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What Is IEEE* 802.1X and How Does It Relate to Security?

How does 802.1X authentication apply to the home and small-office user?

Home and small-office users are not usually concerned with IEEE* 802.1X user authentication as outlined below. Network professionals or those interested in technology may find the topic interesting. This summary has been offered for informational purposes only. A small wireless setup requires clients with wireless adapters and an access point (AP) or broadband wireless router to gain Internet access via a DSL, cable or other types of modems.

Overview
Components
Process
Security
Definitions
Related Topics

IEEE 802.1X

Overview
IEEE 802.1X is a link-layer authentication standard for port-based access control. It was originally used in wired networking but has been modified to work with wireless local area networks (WLAN) through virtual ports. 802.1X is utilized for adding user-based authentication with RADIUS and EAP support to WLANs for improved security. The standard identifies and authenticates users before granting network access.

802.1X is based on the Extensible Authentication Protocol (EAP). Full network access is only granted once the user is positively identified. This is particularly advantageous in a Wireless Local Area Network (WLAN). Obtaining this verification early in the network connection process allows for much finer access controls because users can be classified and restricted before obtaining network access.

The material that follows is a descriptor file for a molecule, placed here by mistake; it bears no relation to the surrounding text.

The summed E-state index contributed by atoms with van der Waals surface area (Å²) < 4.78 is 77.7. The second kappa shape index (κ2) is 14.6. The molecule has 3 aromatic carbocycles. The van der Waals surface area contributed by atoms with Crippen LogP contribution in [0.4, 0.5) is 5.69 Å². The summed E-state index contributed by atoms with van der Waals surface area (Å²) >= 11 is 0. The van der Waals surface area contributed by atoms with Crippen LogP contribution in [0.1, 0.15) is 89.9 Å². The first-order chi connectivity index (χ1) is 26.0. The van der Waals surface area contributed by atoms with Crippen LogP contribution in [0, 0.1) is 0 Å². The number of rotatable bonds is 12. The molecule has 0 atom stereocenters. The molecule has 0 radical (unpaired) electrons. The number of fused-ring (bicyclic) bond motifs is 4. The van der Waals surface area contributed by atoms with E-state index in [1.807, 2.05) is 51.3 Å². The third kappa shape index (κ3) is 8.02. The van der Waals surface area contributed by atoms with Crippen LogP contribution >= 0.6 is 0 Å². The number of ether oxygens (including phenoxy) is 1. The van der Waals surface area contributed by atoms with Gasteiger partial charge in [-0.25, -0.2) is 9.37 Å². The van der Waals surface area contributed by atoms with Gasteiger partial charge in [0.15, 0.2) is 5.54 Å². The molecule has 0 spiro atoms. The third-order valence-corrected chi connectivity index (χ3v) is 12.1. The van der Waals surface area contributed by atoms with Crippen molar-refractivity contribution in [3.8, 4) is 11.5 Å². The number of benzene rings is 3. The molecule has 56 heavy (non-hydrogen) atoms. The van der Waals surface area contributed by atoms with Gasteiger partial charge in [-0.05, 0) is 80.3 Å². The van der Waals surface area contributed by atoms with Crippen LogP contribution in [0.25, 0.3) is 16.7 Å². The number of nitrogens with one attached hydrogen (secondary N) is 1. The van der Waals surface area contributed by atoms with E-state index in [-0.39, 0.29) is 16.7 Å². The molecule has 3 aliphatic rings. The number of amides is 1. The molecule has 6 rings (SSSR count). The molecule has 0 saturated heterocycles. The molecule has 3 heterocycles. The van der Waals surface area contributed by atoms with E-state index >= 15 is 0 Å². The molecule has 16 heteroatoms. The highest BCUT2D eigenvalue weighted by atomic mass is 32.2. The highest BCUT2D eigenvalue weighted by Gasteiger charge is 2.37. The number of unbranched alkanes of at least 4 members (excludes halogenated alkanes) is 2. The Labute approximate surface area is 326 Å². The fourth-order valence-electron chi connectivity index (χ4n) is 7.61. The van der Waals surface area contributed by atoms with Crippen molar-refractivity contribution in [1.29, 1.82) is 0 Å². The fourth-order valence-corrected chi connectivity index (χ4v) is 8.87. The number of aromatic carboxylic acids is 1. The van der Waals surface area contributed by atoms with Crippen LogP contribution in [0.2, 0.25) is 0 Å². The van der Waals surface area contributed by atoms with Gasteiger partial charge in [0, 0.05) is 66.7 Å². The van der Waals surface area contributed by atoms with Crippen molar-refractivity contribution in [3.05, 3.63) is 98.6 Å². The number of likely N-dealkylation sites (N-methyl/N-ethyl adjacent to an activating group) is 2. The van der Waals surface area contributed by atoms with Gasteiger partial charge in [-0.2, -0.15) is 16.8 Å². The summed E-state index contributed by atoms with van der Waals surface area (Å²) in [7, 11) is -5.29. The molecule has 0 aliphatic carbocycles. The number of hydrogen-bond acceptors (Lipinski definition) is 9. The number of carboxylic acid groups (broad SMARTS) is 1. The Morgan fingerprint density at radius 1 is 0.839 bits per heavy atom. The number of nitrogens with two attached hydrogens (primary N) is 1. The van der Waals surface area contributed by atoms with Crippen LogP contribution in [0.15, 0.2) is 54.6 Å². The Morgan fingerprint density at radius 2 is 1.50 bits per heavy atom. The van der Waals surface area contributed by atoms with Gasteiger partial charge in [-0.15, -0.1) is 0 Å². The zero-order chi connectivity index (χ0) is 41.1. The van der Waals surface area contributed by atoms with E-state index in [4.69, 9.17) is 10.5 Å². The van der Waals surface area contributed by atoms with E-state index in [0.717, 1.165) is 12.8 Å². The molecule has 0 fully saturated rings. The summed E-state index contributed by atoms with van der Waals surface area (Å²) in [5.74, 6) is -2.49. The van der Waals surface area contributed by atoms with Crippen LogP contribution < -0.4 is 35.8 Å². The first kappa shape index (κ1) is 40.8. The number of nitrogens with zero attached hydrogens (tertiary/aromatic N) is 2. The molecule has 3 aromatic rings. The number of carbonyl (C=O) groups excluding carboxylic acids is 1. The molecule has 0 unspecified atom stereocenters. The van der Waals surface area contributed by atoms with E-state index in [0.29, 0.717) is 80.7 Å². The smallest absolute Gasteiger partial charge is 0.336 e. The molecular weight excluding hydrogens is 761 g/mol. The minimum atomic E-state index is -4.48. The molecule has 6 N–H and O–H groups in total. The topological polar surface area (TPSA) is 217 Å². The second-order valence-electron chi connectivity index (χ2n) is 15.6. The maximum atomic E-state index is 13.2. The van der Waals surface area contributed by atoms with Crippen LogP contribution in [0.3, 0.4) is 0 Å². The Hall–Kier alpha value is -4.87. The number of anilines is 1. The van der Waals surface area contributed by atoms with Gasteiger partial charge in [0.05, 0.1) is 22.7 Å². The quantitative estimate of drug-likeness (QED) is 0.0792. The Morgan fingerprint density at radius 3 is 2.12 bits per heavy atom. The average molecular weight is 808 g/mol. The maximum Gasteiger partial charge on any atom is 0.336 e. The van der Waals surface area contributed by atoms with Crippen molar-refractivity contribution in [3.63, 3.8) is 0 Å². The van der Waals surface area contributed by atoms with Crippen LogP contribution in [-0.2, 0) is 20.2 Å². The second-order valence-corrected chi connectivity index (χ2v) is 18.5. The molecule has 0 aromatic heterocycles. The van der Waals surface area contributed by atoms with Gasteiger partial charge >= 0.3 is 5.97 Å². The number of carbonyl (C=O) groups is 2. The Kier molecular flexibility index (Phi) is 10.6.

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Components
aIEEE 802.1X authentication for wireless networks has three main components:

-The authenticator (the access point)
-The supplicant (the client software)
-The authentication server (RADIUS)

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Process
The following is a general overview of the 802.1X authentication process:

1. A network node (also known as a "Supplicant") sends a "request to access" message to an access point (AP).

2. The AP (also known as the "Authenticator") requests the client’s identity. All communication between the supplicant and authenticator uses the EAP encapsulation over LAN (EAPOL) protocol.

3. The client replies with its identity packet, which is passed along to the authentication server by the authenticator. All communication between the authenticator and authentication server uses the RADIUS format (discussed below).

4. The authentication server sends an "accept" packet to the access point. The authenticator places the client port in the “open” state and network data traffic is allowed to proceed.

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Security
802.1X authentication security initiates an authorization request from the wireless client to the access point, which authenticates the client to an Extensible Authentication Protocol (EAP) compliant RADIUS server. This RADIUS server may authenticate either the user (examples are user password or user certificate) or the system (typically by MAC address or machine certificate). In theory, the wireless client is not allowed to join the network until the transaction is complete.